Tips

Retrieval Practice

The importance of doing

March 06, 2022

Today, I’ve asked Robert A. Bjork to share his Tip of the Week. This is the last in a four-part series on learning. You can read the first one here, the second here, and the third here.

Years ago, after watching a flight attendant demonstrate how to put on an inflatable life vest, I thought to myself, “Oh, man, how many times have I seen this demonstration—50 times? A hundred?”

Something made me wonder, though, “Do I really know how to do this?” 

I closed my eyes and imagined the plane was down in the water, that some people were screaming and I could smell smoke. It seemed surprisingly real, and I started to feel panicky. Where was the vest? Under the seat, but was it just hanging there or in some kind of bag I had to open? 

I imagined finding and unfolding the vest, then getting panicky again when I was unsure which side was the front. After getting the vest over my head and pulling on some straps to tighten it, I imagined inflating the vest. Only when I reached an exit row did I remember I was not supposed to inflate the vest until after getting through the exit window—and I imagined other panicky passengers trying to push me and my inflated vest through the window.

Research shows that watching someone else perform a skill isn’t the same as doing it yourself, just like rereading information doesn’t prepare you to actually recall information when it’s time to take a test. 

The act of what scientists call retrieval practice—forcing yourself to recall previously learned material—is far more effective. When you test yourself and get things wrong, you’re not making a mistake. You are identifying what needs to be studied—or perhaps studied again.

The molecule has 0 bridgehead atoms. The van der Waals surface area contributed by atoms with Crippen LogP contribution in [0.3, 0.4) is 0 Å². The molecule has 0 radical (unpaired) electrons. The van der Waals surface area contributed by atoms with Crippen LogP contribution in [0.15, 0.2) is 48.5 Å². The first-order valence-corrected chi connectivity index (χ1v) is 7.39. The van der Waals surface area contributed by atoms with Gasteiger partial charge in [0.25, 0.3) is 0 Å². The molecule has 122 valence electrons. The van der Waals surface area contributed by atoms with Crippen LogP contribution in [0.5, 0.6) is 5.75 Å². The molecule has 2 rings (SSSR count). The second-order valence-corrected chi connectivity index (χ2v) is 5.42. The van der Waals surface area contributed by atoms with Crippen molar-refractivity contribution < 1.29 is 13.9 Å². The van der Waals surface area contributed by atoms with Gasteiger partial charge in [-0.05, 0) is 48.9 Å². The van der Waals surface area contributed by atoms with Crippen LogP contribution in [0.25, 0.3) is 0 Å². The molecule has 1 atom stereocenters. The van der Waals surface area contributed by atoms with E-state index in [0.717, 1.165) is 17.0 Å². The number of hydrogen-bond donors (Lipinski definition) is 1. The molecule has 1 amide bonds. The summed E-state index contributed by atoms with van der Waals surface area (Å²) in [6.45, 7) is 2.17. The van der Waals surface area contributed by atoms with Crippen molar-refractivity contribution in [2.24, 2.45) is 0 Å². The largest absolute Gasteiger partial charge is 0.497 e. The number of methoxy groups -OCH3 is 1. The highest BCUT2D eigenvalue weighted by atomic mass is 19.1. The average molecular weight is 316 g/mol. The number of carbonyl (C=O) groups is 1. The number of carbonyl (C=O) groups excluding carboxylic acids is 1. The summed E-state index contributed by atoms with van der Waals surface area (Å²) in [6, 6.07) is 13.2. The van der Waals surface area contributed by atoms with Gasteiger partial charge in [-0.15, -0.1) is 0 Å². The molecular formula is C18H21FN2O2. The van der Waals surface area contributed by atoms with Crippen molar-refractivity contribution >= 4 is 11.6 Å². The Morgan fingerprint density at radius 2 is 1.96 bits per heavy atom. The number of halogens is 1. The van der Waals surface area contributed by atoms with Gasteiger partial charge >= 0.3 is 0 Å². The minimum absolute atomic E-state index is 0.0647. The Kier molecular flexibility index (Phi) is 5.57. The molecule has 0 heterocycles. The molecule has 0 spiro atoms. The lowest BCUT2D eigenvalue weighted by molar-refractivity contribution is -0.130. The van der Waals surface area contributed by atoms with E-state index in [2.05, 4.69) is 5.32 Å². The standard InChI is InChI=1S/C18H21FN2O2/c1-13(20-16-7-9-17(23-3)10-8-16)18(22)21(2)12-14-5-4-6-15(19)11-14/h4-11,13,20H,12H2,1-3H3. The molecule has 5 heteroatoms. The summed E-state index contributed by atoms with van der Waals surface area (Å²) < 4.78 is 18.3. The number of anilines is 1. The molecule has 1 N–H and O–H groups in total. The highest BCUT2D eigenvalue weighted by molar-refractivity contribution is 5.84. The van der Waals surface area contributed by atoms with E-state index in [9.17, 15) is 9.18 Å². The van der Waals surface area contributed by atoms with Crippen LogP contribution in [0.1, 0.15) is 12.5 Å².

That’s why, when giving a talk at the air traffic control center in Oklahoma City, I suggested that airports should have a room where passengers could practice putting on a life vest or oxygen mask. Doing the activity even once is worth more than dozens of passive observations of flight attendants’ demonstrations. After completing the exercise, you could get a little lapel pin saying, “Follow me! I know how to get out of the plane.”  

Don’t think you can do something just because you’ve seen someone else do it. Watching a cooking show doesn’t make you a chef. 

Do help young people recognize the benefits of retrieval practice. Students can create summaries as review sheets or get together with friends to quiz each other. As the old adage goes: “Tell me and I forget, teach me and I may remember, involve me and I learn.”

With optimism and encouragement,

Bob

Tags: Curiosity

About the author

Robert A. Bjork is a distinguished research professor in the department of psychology at the University of California, Los Angeles.